Economic theory stresses that opportunity costs are relevant to resource allocation decisions. Prior accounting research provides evidence that human decision makers tend to ignore or underweight opportunity costs; however, there have been no formal attempts to explain why. That is, existing empirical research lacks a unifying theoretical explanation within which decision makers' behavior with respect to opportunity costs can be understood. This study uses the cognitive theory of induction to develop and test predictions that may allow a better understanding of the role of accounting knowledge in prior studies of opportunity costs. The theory posits that existing knowledge structures stored in memory influence how external cues are combined with information available in memory to form a mental model of the problem. Application of the theory suggests that subjects in prior opportunity cost studies constructed an internal model that was a mental representation of their historical accounting knowledge which does not ordinarily incorporate opportunity costs. Thus, these subjects may have failed to attend to opportunity costs because their mental models of the problem did not include these costs. This study examines whether high accounting knowledge hinders decision makers in making theoretically-optimal, business resource allocation decisions that incorporate opportunity costs.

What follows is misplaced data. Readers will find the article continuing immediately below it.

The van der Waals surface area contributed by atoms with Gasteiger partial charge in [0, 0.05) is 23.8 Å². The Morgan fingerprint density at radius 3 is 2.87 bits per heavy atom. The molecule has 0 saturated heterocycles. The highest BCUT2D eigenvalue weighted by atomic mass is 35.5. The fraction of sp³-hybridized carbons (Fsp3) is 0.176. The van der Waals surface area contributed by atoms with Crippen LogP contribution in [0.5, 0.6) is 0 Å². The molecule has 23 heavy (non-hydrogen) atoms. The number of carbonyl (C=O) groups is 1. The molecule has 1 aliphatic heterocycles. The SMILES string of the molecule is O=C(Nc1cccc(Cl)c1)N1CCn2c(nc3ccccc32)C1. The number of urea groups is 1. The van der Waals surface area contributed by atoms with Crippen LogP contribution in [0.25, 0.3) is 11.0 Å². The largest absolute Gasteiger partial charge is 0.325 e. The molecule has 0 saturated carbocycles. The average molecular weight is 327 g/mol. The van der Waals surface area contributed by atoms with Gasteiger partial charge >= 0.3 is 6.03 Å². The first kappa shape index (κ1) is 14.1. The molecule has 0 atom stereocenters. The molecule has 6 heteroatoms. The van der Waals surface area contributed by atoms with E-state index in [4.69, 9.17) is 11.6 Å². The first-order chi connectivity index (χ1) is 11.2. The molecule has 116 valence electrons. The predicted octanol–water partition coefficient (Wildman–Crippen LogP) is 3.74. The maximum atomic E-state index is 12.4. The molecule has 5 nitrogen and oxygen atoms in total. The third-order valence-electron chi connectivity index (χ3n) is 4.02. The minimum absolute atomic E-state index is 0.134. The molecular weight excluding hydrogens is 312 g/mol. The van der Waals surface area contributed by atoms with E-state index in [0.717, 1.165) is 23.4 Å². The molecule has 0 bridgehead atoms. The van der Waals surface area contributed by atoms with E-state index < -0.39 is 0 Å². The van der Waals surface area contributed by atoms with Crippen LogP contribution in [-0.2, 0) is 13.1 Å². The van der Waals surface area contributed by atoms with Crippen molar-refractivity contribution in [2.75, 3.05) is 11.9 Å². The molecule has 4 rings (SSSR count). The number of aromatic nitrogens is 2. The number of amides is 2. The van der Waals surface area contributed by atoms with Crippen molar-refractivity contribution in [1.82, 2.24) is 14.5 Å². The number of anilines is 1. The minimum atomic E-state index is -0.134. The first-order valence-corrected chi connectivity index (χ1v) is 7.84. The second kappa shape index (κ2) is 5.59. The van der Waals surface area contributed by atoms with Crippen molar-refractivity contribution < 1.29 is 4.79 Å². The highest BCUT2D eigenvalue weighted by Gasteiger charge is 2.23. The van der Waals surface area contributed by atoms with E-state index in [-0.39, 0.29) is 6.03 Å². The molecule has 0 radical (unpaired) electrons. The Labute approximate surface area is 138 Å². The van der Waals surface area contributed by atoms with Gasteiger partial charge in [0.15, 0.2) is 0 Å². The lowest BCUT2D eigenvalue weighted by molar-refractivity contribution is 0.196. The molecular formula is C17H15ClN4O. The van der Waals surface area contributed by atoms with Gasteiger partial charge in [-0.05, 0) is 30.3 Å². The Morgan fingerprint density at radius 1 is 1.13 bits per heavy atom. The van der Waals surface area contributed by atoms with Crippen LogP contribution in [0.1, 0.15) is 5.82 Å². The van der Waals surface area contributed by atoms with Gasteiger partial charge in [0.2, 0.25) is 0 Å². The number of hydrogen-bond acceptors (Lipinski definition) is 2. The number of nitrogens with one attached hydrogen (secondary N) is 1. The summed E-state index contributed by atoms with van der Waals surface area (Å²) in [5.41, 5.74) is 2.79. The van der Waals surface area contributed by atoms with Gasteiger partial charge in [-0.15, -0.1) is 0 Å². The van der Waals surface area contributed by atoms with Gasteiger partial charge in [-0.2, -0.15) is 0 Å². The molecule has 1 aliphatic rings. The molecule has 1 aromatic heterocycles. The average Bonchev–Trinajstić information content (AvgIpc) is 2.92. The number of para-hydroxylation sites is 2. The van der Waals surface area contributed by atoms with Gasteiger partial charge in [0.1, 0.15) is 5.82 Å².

A between-subjects experiment involving a resource allocation task was conducted with different levels of two factors: accounting knowledge and decision context. Thirty-four graduate business students, and 46 graduate accounting students participated in the experiment, in which subjects evaluated information to make a resource allocation recommendation either in a business context or a personal context of equivalent structure and complexity. Consistent with the study's predictions, the results indicate that the number of opportunity costs ignored by subjects in resource allocation decisions increases significantly with increases in the subjects' accounting knowledge when the decision is posed in a business context. Also, as predicted, for subjects for high accounting knowledge, the number of opportunity costs ignored is higher for those in the business context than those in the personal context. This result tends to rule out poor general performance of high accounting knowledge decision makers across decision context.
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